Poverty, Inequality, and Politics: Are we missing the link?


Actors, in any society, who share similar interests, bond together and after holding considerable representation, power and wealth, mobilize less advantaged groups. Representation drives politics and mobilization of the less privileged translated into welfare schemes. Over time, we have seen, politics starts getting influenced very distinctively by both these two extremes. The rich pool in money to political parties for their own benefits and the underprivileged (not necessarily poor) act like pressure groups. This might sound odd, but barely have the rich ever been able to exert themselves as a pressure group for a particular cause. This favors the poor, because, inherently, the power supports and perpetuates power. Often this is the general explanation given to the close nexus that exists between the politicians, industrialists, and elites. The only way, for the poor to gain any real power, is to connect and gauge the attention of the middle class (apart from the politicians) to their problems. As we talk about the two ends of the spectrum – the rich and the poor; we must also mention about the difference (or gap) that exists between the two ends. Today, we hear both these terms in the same sentence. However, this was not always the case. Historically, theorists wrote about poverty and inequality as two disparate subjects, rather than being concomitant. Why has that been the case? Convenience, maybe; Political construct, definitely. Poverty, more than an abstract idea, is a reality. It is something the privileged one’s study about, whilst others live it every day. Either way, one thing that remains common is the acceptance of the lucid precepts of a class-based society. Our friends, education, how the government responds to our demands; all are driven by the class norms. The divide between the classes, predominantly, is about money. The government drives (promotes, influences and regulates) the economy. If ‘money’ is the common denominator, it becomes necessary to ask the key question – Does the Govt. envisage an ecosystem where everyone has their basic’s covered? Does the Govt. genuinely work towards eradicating poverty? Do poverty and inequality benefit the political classes? Liberal free trade philosophy, as advocated by Adam Smith, tried investigating the same questions. Free Market philosophy depicted class rev Would the situation and life of the people who are at the bottom of the pyramid improve, if this 1 % of the people decided to give away their wealth? Why I am bringing this question, is to bring to light, a perspective, which I often feel is missed out while we read about these subjects. Do we just only want to push people out from ‘poverty’ or do we also, along the way, do something about the pertinent difference that exists between the highest and the bottom-most pyramids in the structure? The first idea, only speaks about ending poverty, whilst the latter goes one step ahead, thinking beyond distributing mere doles to this big chunk of the population. Because eventually, this understanding is crucial to design policies to tackle these pressing problems. Many theorists have written about poverty. The literature is laden with various notions, ideas (both theoretical and philosophical) about how poverty affects an individual. But, inequality, somehow, is still an abstract concept. Primarily, because not everyone looks at it as a problem but more as a consequence. I think, there are two ways of looking at it. One is all about the rich. And the other is just about the poor. And we, often, start from the rich. That is where we fall out. The narrative builds a story where a few rich individuals dominate and command the wealth, which most of us can’t even dream of. Subtly, or rather openly, it is portrayed as a consequence of the abuse or exploitation of the poor. Basically, how many development sector professionals, policy groups, civil society, NGO’s put it. But this is not really the problem. The problem is this widening ‘Gap’. The seesaw, they believe was always tilted, but of late, is becoming more and more skewed. Both the ends of the seesaw are quite distant from each other, so they are never really in a position to feel anything more than mere indifference. For the poor, the indifference is coupled with anger, for obvious reasons. The ones like me, who write about it, are actually the ones who are not affected by it at all. The rich, at least take the blame and pretend to be the ‘bad ones’ in the story. Now, when we recognize the problem and do understand the gravity of it, what do we do? We decide to find a means to reduce this gap. Not in India, though. We are still trying to deal and find ways to tackle poverty. I am not sure if we have reached a place, where we don’t say ‘alarming poverty levels’. Our country, being a welfare state, relies on taxes to reach out to the needy ones. It is actually quite consistent with what is prescribed in the theory as a panacea to the problem. Wherever poverty rates are high, and the government needs funds, they end up increasing the taxes on the rich to redirect it to the poor. This, however, pushes the businesses to find ways to evade taxes. It is not because the rich don’t want to help the government reach out to the poor, but because they know, it is a never-ending cycle. The government, since ages, has only been focusing on providing means and resources to the poor (subsidies, doles, etc.) instead of designing policies and bringing programs to promote selfdependence. The question is when the welfare state itself is not serious about reducing ‘inequality’, then why would the rich bother anyway? And, it is definitely not a mere coincidence that the governments have always spoken about poverty minus inequality. Poverty is such an abstract idea, which is difficult to measure. You can always project that you are doing something about it. Whatever that ‘something’ is. Political parties avoid speaking about inequality, in the public discourse and their manifesto’s because one can clearly measure it in numbers. Taking this forward, I move to the next question. Do these people who exist on either side of the seesaw, are positioned individually or placed in groups? Does their positioning depend upon the ‘group’ they belong to? Do religion, caste and gender have a much bigger role to play in this arrangement than the occupation and education itself? If the answers to these questions are a ‘yes’, then can we conveniently connect the dots as to why the governments (read political parties) would ideally never want these problems to be solved? It shouldn’t be a surprise then, that political parties end up taking care of their own group’s – one for the wealth and other for the votes. We need to look around us and maybe ask ourselves tough questions. We believe (or are made to believe) that inequality will always exist, and rightly so. But we don’t really know why. The current debate on the subject is weak because the ones arguing are also the ones sitting right in the middle of the seesaw.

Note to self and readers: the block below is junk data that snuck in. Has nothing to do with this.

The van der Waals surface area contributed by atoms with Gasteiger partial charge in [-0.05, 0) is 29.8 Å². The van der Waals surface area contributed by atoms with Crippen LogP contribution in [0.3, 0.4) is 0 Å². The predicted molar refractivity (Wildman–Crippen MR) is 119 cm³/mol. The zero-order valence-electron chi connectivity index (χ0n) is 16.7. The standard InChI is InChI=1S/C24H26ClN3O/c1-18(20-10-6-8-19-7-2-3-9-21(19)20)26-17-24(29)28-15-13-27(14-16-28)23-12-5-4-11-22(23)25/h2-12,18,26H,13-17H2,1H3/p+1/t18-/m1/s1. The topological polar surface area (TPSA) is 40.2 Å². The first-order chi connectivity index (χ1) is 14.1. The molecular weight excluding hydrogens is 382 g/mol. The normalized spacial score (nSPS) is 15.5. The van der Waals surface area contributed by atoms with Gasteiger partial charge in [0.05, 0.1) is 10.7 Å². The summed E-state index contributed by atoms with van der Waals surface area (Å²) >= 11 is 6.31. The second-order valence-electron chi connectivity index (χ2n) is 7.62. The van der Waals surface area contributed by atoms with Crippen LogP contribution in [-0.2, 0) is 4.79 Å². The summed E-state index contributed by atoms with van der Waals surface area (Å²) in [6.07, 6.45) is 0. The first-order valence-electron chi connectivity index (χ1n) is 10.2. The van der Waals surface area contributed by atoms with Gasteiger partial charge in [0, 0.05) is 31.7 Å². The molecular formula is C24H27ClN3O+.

Sanyukta Sharma
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Sanyukta works on Public Policy & Communication Strategy with Chief Minister's Office, Government of Haryana. Earlier she was a research associate with IIM Ahmedabad, Chief Minister's Good Governance Associate and Project Associate - Health and Social Policy, Harvard Project for Asian & International Relations.